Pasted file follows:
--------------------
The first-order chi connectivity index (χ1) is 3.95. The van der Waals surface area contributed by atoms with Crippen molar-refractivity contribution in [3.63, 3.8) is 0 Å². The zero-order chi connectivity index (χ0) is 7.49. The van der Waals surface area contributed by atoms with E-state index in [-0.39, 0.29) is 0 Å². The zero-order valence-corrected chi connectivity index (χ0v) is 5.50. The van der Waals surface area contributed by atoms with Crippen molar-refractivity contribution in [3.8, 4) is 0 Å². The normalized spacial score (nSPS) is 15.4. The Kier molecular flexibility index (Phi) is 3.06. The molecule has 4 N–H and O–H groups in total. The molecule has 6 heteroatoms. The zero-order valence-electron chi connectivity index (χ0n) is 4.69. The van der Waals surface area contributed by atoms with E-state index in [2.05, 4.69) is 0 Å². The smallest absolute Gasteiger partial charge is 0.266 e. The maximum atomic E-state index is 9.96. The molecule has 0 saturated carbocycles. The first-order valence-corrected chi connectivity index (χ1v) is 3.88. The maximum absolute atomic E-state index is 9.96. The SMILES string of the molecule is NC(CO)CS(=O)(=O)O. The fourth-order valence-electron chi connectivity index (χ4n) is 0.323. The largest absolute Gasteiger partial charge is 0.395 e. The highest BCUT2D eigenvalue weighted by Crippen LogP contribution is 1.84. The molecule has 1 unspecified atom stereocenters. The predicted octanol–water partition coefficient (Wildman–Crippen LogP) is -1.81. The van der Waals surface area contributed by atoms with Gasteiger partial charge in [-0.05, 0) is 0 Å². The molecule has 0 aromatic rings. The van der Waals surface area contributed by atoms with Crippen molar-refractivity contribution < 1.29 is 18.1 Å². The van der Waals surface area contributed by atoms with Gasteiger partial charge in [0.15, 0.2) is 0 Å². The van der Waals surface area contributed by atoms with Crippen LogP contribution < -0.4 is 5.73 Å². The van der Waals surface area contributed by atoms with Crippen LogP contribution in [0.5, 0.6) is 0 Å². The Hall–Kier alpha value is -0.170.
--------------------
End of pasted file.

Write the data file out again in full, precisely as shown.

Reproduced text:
The first-order chi connectivity index (χ1) is 3.95. The van der Waals surface area contributed by atoms with Crippen molar-refractivity contribution in [3.63, 3.8) is 0 Å². The zero-order chi connectivity index (χ0) is 7.49. The van der Waals surface area contributed by atoms with E-state index in [-0.39, 0.29) is 0 Å². The zero-order valence-corrected chi connectivity index (χ0v) is 5.50. The van der Waals surface area contributed by atoms with Crippen molar-refractivity contribution in [3.8, 4) is 0 Å². The normalized spacial score (nSPS) is 15.4. The Kier molecular flexibility index (Phi) is 3.06. The molecule has 4 N–H and O–H groups in total. The molecule has 6 heteroatoms. The zero-order valence-electron chi connectivity index (χ0n) is 4.69. The van der Waals surface area contributed by atoms with E-state index in [2.05, 4.69) is 0 Å². The smallest absolute Gasteiger partial charge is 0.266 e. The maximum atomic E-state index is 9.96. The molecule has 0 saturated carbocycles. The first-order valence-corrected chi connectivity index (χ1v) is 3.88. The maximum absolute atomic E-state index is 9.96. The SMILES string of the molecule is NC(CO)CS(=O)(=O)O. The fourth-order valence-electron chi connectivity index (χ4n) is 0.323. The largest absolute Gasteiger partial charge is 0.395 e. The highest BCUT2D eigenvalue weighted by Crippen LogP contribution is 1.84. The molecule has 1 unspecified atom stereocenters. The predicted octanol–water partition coefficient (Wildman–Crippen LogP) is -1.81. The van der Waals surface area contributed by atoms with Gasteiger partial charge in [-0.05, 0) is 0 Å². The molecule has 0 aromatic rings. The van der Waals surface area contributed by atoms with Crippen molar-refractivity contribution < 1.29 is 18.1 Å². The van der Waals surface area contributed by atoms with Gasteiger partial charge in [0.15, 0.2) is 0 Å². The van der Waals surface area contributed by atoms with Crippen LogP contribution < -0.4 is 5.73 Å². The van der Waals surface area contributed by atoms with Crippen LogP contribution in [0.5, 0.6) is 0 Å². The Hall–Kier alpha value is -0.170.